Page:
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Editor's Commentary on "Petals"

 , June 07, 2020

With tight prose and vivid, evocative imagery, Srikanth paints a tender portrait of an infirm older woman who has recently endured a car accident and lost her beloved bouquet of flowers. As she sutures her forehead, the author invites her patient to share her story: “You can tell me about it, if you want,” she writes, referring to the accident and its aftermath. This invitation leads to a poignant exchange, transforming a simple laceration repair into a chance for Ms. Maxwell to open up about her recent hardships.  

The details tell us so much. The rigid plastic of the surgical collar reminds us of the magnitude of the injuries this woman has suffered. We picture the red of the crushed tomatoes—their color echoing that of blood—as well as the “carnations, and roses, and big yellow sunflowers” that make up the grocery store bouquet.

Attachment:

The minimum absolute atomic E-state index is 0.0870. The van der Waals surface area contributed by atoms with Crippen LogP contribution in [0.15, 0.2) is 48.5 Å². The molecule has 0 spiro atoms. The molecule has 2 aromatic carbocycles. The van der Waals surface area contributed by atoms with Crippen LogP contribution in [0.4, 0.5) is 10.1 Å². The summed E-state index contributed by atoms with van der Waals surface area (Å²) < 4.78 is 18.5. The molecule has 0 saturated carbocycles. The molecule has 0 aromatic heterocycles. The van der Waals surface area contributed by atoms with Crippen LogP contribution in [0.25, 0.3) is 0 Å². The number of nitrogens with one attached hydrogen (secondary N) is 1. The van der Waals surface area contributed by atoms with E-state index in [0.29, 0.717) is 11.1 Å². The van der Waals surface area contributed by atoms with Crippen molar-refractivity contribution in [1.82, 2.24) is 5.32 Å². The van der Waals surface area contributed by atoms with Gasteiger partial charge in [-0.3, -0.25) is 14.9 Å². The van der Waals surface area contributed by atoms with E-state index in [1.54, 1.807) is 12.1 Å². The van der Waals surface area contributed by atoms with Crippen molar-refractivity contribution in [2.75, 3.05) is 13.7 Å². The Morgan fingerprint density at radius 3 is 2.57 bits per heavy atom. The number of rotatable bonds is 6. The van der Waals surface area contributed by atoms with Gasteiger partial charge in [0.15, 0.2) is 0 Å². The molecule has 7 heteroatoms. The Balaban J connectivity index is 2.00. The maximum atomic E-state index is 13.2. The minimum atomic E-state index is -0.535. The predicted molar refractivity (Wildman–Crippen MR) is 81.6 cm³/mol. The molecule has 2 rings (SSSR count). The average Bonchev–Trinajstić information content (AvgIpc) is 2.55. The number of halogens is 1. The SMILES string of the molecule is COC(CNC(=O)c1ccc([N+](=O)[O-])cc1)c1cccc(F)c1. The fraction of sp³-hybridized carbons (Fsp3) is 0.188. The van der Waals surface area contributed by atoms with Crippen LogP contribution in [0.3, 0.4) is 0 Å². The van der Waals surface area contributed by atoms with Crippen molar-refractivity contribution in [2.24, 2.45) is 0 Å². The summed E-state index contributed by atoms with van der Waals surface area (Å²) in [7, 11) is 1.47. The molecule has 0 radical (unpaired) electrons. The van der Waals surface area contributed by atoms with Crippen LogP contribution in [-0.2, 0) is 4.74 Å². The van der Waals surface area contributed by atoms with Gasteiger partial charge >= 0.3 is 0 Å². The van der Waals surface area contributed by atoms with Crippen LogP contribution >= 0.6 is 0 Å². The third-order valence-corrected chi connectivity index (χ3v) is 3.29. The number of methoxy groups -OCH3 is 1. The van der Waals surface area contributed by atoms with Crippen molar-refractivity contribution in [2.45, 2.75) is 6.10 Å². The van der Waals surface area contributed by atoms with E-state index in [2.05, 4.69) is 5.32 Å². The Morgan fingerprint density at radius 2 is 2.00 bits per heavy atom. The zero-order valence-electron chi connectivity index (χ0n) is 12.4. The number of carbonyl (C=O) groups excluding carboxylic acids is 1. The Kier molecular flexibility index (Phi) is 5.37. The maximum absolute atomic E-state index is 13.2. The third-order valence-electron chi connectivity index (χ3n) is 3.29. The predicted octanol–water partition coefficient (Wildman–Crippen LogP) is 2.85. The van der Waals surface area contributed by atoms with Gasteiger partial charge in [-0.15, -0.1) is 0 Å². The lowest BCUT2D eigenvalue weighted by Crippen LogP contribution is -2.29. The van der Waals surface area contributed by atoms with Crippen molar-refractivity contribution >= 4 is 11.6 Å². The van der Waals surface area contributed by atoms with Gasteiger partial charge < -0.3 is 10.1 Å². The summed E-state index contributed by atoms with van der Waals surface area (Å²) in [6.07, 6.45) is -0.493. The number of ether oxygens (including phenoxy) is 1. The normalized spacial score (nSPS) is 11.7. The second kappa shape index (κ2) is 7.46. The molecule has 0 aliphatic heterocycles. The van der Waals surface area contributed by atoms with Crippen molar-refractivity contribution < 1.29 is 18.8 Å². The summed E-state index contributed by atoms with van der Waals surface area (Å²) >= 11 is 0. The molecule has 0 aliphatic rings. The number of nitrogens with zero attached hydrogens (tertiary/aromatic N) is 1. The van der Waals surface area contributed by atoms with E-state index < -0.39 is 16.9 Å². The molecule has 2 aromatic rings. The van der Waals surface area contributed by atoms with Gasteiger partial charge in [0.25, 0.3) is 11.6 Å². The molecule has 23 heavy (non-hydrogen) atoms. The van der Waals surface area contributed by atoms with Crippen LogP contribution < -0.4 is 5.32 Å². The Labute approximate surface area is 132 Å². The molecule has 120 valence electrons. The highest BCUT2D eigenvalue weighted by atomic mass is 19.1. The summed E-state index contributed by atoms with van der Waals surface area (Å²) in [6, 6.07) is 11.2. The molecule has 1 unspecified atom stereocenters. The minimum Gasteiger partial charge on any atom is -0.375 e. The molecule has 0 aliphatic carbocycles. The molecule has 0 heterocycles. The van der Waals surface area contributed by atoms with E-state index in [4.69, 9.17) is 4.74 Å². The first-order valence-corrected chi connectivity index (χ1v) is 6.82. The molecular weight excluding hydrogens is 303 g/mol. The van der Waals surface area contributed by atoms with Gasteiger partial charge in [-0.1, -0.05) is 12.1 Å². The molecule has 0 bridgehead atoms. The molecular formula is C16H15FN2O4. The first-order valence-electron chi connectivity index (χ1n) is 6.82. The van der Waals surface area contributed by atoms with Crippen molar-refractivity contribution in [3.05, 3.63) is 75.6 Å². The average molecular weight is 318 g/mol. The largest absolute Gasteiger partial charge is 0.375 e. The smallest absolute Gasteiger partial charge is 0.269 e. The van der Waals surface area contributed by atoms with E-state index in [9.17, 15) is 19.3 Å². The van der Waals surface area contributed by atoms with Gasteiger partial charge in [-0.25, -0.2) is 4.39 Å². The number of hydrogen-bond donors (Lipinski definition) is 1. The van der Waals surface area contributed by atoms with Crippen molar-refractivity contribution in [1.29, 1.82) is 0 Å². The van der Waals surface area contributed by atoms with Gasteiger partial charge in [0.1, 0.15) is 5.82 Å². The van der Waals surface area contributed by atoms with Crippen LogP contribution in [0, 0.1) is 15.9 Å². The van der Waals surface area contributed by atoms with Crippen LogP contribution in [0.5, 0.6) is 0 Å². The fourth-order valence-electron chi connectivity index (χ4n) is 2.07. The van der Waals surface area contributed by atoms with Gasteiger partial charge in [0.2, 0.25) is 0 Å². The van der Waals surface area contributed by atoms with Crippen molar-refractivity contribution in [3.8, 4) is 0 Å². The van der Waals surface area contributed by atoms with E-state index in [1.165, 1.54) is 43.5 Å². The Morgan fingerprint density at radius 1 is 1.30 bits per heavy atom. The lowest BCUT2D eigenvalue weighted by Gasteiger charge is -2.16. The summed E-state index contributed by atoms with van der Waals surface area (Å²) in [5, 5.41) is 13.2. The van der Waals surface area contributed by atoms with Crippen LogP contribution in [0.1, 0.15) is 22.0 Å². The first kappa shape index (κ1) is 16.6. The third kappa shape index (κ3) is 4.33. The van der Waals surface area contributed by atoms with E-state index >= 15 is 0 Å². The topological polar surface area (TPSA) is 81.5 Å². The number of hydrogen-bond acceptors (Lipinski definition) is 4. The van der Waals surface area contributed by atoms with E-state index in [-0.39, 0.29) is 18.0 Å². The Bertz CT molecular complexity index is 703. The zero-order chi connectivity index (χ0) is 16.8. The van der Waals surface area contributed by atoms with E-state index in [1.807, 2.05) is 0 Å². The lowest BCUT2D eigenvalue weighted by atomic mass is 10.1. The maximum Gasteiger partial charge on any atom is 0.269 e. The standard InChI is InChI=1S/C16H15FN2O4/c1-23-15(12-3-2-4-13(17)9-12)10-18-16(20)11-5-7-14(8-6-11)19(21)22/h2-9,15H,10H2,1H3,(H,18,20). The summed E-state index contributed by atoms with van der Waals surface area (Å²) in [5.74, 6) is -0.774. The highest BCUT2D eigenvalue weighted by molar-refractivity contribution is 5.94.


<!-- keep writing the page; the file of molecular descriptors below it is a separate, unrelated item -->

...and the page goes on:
The piece has a natural symmetry to it. The author begins by suturing Ms. Maxwell’s laceration, in essence putting her back together, and ends by recreating her destroyed bouquet, bringing a burst of color to her sanitized, white hospital room. This final scene reminds us of Ms. Maxwell’s mortality. She lies in bed, staring up at the fluorescent lighting above, her posture mirroring that of a deceased person. But this scene is just as much a celebration of life. The author arrives with a replacement bouquet: a collection of wildflowers picked from an empty lot. She has removed the wilted leaves, leaving only the most vibrant blooms. These flowers, like the carnations, roses, and sunflowers that came before them, are ephemeral; soon they will lose their scent and color, Srinkanth reminds us, underscoring the transient nature of beauty and of Ms. Maxwell’s life.

Phoebe Prioleau